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Mumbai Diary: Sunday Dossier

Updated on: 18 September,2022 07:14 AM IST  |  Mumbai
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The city - sliced, diced and served with a dash of sauce

Mumbai Diary: Sunday Dossier

Pic/Sameer Markande

Meeting the sea

A little girl gets a taste of the ocean as she plays with her father at Girgaum Chowpatty.

Takia and son to start Mikail’s Pizza Place

Actor and restaurateur Ayesha Takia, who co-owns Koyla, Café Basilico and Madras Diaries with her restaurateur-politician husband Farhan Azmi, is all set to open a delivery kitchen named after their son Mikhail. Called Mikail’s Pizza Place, it will have options for people with all dietary preferences—vegan, vegetarian, Jain as well non-vegetarian. They will be serving only  Halal meat. “At the age of six, Mikail was sure he wanted to set up a pizza truck around the corner from where we live. Today, he is almost nine and we are ready to execute his vision,” says Takia, adding that they are procuring authentic and fresh ingredients, and are preparing in-house dough and sauces sans preservatives, colours and chemicals.

Carry on, Gary! You can talk cricket too

Gary Lineker hits out during a match. PIC/Getty Images
Gary Lineker hits out during a match. Pic/Getty Images

England’s football great Gary Linekar decided to have his say the other day on the umpires calling off play at The Oval when England were 33 runs away from winning the final cricket Test of the summer against South Africa. The match ended in an England victory the following day. “Bonkers decision to stop play in the cricket. Such an anticlimax for all those at The Oval and watching at home. Sometimes cricket doesn’t help itself,” Linekar tweeted. There were some who supported his view, but several felt Linekar should stick to his sport and his role as a football pundit. Safety of players came into the mix too—what if an England batsman lost sight of the ball and hurt himself? One response took the cake with all the cream: “Coming up: Curtly Ambrose discusses Chelsea’s new manager.” PS: Gary Linekar could bat. He once hit a century in a charity game where West Indian pace legend Courtney Walsh made an appearance and England’s 1986 World Cup football star followed that performance up with a hat-trick for his team Tottenham Hotspur.

From Bandra to America

Don’t we all love to see our Mumbai writers and their charming characters take flight? Murzban F Shroff’s 2016 novel, Waiting For Jonathan Koshy, which is about the tumultuous yet marvellous life of Jonathan—how he breaks up a matka den, evades arrest at a drug-ridden rave party, and brightens up the lives of sex workers and their children—will now find new readers in America. The book is being published by Astrophil Press at the University of South Dakota, and will hits stands next month.  “I am delighted that my novel will publish in the US... Astrophil is a publisher with an eclectic discerning list, choosing books that explore dynamic possibilities of language, form, and genre. To me, this proves that when you create a work with a larger-than-life character, its appeal can transcend borders.”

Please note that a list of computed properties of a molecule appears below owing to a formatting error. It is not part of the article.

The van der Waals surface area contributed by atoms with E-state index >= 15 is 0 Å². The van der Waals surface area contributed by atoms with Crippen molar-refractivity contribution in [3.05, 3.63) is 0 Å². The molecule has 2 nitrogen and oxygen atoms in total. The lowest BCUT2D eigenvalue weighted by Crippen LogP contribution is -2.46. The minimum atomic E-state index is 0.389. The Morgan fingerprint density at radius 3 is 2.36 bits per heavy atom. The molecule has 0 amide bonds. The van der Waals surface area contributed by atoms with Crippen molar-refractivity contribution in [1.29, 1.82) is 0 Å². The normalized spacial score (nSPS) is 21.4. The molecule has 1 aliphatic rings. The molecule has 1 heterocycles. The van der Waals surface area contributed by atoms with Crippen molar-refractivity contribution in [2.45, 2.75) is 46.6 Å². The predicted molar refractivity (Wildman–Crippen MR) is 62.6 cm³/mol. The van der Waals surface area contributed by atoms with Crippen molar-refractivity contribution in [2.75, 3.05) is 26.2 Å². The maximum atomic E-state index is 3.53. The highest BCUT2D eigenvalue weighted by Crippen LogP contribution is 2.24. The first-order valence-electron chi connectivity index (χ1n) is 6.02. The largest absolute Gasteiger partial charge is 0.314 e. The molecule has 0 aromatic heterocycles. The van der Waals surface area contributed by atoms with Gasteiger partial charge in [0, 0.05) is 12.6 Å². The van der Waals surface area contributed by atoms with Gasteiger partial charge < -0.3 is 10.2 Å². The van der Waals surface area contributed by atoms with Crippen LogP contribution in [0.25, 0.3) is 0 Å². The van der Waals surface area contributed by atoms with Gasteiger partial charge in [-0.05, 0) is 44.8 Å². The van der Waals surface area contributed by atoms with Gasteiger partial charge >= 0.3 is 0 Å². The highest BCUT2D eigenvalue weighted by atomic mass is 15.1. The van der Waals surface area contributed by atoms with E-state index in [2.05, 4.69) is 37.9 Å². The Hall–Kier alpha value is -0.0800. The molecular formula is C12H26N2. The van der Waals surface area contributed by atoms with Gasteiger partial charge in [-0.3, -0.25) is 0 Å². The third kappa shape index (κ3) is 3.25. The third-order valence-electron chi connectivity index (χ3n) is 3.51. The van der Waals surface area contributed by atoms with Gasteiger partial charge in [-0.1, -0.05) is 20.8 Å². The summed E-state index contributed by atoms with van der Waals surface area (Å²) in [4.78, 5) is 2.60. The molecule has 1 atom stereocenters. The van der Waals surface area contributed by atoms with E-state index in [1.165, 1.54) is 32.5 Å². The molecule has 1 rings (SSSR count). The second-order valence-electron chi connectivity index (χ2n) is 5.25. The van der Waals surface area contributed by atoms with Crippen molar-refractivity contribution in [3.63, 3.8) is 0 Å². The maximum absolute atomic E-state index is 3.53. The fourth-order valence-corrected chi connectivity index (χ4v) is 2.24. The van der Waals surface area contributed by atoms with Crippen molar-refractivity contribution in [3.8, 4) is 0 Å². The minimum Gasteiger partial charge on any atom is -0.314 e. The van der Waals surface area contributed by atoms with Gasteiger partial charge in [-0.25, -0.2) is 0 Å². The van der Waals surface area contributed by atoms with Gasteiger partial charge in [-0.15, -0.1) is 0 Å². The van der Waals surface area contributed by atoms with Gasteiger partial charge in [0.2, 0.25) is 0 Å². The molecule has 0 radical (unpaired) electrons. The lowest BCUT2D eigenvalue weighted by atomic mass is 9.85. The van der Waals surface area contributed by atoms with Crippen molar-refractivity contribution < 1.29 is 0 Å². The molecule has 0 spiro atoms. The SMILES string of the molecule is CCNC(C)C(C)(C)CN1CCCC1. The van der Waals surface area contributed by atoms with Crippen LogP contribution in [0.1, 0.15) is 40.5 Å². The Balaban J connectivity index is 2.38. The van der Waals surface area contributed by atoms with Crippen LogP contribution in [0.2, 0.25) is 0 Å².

When Krishna sang Gopal Hare

In 2018, mid-day spoke with Krishna Marathe, a Mumbai-based musician who is known to perform at funeral prayer meetings. Since the last time we spoke with her, she has played for some of the most prestigious families, including at the prayer meets for businessmen Rahul Bajaj and Cyrus Mistry recently. Marathe got interested in spiritual music in 2003, and sings chants like “Govinda Hare” and “Gopal Hare” on guitar, in her soothing style. “Usually, prayer meetings are very emotional and make people cry. I don’t agree with that line of singing as people are already grieving and they need to be soothed at that time,” says the 42-year-old. She adds, “That is why my endeavour is to make it as meditative as possible so the people who listen, end up staying till the end.” Besides playing at funerals, Marathe also performs at weddings, corporate events and other private events.

Don’t hem or haw,plant a paw-paw

It is raining papayas in Mumbai. Or, will soon be. Mission Green Mumbai, the foundation with a self-explanatory name, is readying to receive its stock of papaya saplings. These saplings will then be given to residential housing societies who want them, “on a first come, first serve basis,” says Mission Green Mumbai founder Subhajit Mukherjee. He explains, “While there is not an inch to spare, anywhere in Mumbai, we do see certain housing societies have  little flower beds or space for plants where nothing grows. These papaya saplings can be planted and they are low maintenance, only need water and sunlight but compost will also help. These are dwarf plants, so they will grow to about five feet and you will see papaya fruits within a year.” There are a number of health benefits of papayas, also known as paw-paw in some countries. These include improving heart health, say some studies.

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